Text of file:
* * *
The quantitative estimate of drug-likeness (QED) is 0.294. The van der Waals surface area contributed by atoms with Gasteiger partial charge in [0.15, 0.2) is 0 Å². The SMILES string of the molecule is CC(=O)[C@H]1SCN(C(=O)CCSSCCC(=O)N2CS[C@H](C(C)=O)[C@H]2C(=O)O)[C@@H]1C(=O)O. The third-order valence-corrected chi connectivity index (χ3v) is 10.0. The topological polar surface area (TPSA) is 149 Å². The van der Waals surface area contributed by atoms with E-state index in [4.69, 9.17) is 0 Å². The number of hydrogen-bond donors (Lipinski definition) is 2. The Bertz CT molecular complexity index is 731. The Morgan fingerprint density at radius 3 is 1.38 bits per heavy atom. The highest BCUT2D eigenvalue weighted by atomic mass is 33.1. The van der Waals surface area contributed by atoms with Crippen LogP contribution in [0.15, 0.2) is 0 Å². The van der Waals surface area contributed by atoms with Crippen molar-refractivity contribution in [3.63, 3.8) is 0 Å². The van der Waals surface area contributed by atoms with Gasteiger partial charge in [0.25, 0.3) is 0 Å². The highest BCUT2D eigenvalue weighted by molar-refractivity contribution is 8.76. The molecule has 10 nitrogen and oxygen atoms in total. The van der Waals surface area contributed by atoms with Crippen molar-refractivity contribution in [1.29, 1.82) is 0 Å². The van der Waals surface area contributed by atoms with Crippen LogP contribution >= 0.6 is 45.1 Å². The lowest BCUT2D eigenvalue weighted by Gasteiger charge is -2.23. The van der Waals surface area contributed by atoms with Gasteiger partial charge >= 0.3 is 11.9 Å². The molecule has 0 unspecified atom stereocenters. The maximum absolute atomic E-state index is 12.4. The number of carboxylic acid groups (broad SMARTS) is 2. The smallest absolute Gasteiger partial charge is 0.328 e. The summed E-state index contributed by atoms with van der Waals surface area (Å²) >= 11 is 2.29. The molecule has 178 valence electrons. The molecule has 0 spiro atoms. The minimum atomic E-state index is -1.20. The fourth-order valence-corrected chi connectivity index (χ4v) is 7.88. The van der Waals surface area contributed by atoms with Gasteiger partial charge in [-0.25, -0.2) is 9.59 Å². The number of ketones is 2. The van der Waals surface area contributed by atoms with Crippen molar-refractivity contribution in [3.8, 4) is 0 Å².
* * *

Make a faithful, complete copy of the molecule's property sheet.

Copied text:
The quantitative estimate of drug-likeness (QED) is 0.294. The van der Waals surface area contributed by atoms with Gasteiger partial charge in [0.15, 0.2) is 0 Å². The SMILES string of the molecule is CC(=O)[C@H]1SCN(C(=O)CCSSCCC(=O)N2CS[C@H](C(C)=O)[C@H]2C(=O)O)[C@@H]1C(=O)O. The third-order valence-corrected chi connectivity index (χ3v) is 10.0. The topological polar surface area (TPSA) is 149 Å². The van der Waals surface area contributed by atoms with E-state index in [4.69, 9.17) is 0 Å². The number of hydrogen-bond donors (Lipinski definition) is 2. The Bertz CT molecular complexity index is 731. The Morgan fingerprint density at radius 3 is 1.38 bits per heavy atom. The highest BCUT2D eigenvalue weighted by atomic mass is 33.1. The van der Waals surface area contributed by atoms with Crippen LogP contribution in [0.15, 0.2) is 0 Å². The van der Waals surface area contributed by atoms with Crippen molar-refractivity contribution in [3.63, 3.8) is 0 Å². The van der Waals surface area contributed by atoms with Gasteiger partial charge in [0.25, 0.3) is 0 Å². The highest BCUT2D eigenvalue weighted by molar-refractivity contribution is 8.76. The molecule has 10 nitrogen and oxygen atoms in total. The van der Waals surface area contributed by atoms with Crippen molar-refractivity contribution in [1.29, 1.82) is 0 Å². The van der Waals surface area contributed by atoms with Crippen LogP contribution >= 0.6 is 45.1 Å². The lowest BCUT2D eigenvalue weighted by Gasteiger charge is -2.23. The van der Waals surface area contributed by atoms with Gasteiger partial charge >= 0.3 is 11.9 Å². The molecule has 0 unspecified atom stereocenters. The maximum absolute atomic E-state index is 12.4. The number of carboxylic acid groups (broad SMARTS) is 2. The smallest absolute Gasteiger partial charge is 0.328 e. The summed E-state index contributed by atoms with van der Waals surface area (Å²) >= 11 is 2.29. The molecule has 178 valence electrons. The molecule has 0 spiro atoms. The minimum atomic E-state index is -1.20. The fourth-order valence-corrected chi connectivity index (χ4v) is 7.88. The van der Waals surface area contributed by atoms with Gasteiger partial charge in [-0.25, -0.2) is 9.59 Å². The number of ketones is 2. The van der Waals surface area contributed by atoms with Crippen molar-refractivity contribution in [3.8, 4) is 0 Å².